Last time, we discussed basic soil facts that you need to know before you started digging around in your garden. This time, we’re going to look at different soil types and how to determine the kind of soil that’ll be host to your plants.
There are 5 different soil types that gardeners and growers usually work with. All five is a combination of just three types of weathered rock particles that make up the soil: sand, silt, and clay. How these three particles are combined defines your soil’s type—how it feels to the touch, how it holds water, and how it’s managed, among other things.
1. Soil Type: Sandy
Sandy soil has the largest particles among the different soil types. It’s dry and gritty to the touch, and because the particles have huge spaces between them, it can’t hold on to water.
Water drains rapidly, straight through to places where the roots, particularly those of seedlings, cannot reach. Plants don’t have a chance of using the nutrients in sandy soil more efficiently as they’re swiftly carried away by the runoff.
The upside to sandy soil is that it’s light to work with and warms much more quickly in the spring.
Testing what type of soil you’re working with involves moistening the soil and rolling it into a ball to check the predominating soil particle. When you roll the slightly wet sandy soil in your palms, no ball should be formed and it crumbles through your fingers easily.
2. Soil Type: Silty
Silty soil has much smaller particles than sandy soil so it’s smooth to the touch. When moistened, it’s soapy slick. When you roll it between your fingers, dirt is left on your skin.
Silty soil retains water longer, but it can’t hold on to as much nutrients as you’d want it to though it’s fairly fertile. Due to its moisture-retentive quality, silty soil is cold and drains poorly.
Silty soil can also easily compact, so avoid trampling on it when working your garden. It can become poorly aerated, too.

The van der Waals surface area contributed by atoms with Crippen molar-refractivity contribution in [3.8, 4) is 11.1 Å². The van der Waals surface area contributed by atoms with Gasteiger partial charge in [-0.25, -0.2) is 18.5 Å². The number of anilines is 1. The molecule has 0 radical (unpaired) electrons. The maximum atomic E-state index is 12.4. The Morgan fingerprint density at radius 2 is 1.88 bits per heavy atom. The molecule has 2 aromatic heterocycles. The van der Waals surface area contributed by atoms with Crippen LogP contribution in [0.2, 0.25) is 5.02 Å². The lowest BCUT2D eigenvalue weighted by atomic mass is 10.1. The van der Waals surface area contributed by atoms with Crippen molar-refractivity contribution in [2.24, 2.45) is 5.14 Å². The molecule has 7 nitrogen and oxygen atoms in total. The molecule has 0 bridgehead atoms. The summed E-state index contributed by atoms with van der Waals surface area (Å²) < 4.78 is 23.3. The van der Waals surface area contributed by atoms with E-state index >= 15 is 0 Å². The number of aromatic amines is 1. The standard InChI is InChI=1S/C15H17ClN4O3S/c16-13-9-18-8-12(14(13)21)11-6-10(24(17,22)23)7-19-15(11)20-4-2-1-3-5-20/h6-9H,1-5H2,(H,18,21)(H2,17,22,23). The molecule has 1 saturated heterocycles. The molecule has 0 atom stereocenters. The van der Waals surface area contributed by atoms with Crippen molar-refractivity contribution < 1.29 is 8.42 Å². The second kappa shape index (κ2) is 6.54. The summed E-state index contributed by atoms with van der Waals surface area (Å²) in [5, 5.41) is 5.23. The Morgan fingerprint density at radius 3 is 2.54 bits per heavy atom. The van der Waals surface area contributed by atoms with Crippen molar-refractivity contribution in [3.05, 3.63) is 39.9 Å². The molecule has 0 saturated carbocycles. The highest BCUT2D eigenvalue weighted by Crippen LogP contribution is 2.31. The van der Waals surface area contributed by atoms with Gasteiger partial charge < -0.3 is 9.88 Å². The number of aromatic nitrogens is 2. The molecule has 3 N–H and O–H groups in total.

3. Soil Type: Clay
Clay soil has the smallest particles among the three so it has good water storage qualities. It’s sticky to the touch when wet, but smooth when dry.
Due to the tiny size of its particles and its tendency to settle together, little air passes through its spaces. Because it’s also slower to drain, it has a tighter hold on plant nutrients. Clay soil is thus rich in plant food for better growth.
Clay soil is cold and in the spring, takes time to warm since the water within also has to warm up. The downside is that clay soil could be very heavy to work with when it gets dry. Especially during the summer months, it could turn hard and compact, making it difficult to turn. (When clay soil is worked while it’s too wet though, it’s prone to damage).
If moistened soil feels sticky, rolls up easily, and forms into a ball or sausage-like shape, then you’ve got yourself clay.
4. Soil Type: Peaty
Peaty soil is dark brown or black in color, soft, easily compressed due to its high water content, and rich in organic matter. Peat soil started forming over 9,000 years ago, with the rapid melting of glaciers. This rapid melt drowned plants quickly and died in the process. Their decay was so slow underwater that it led to the accumulation of organic area in a concentrated spot.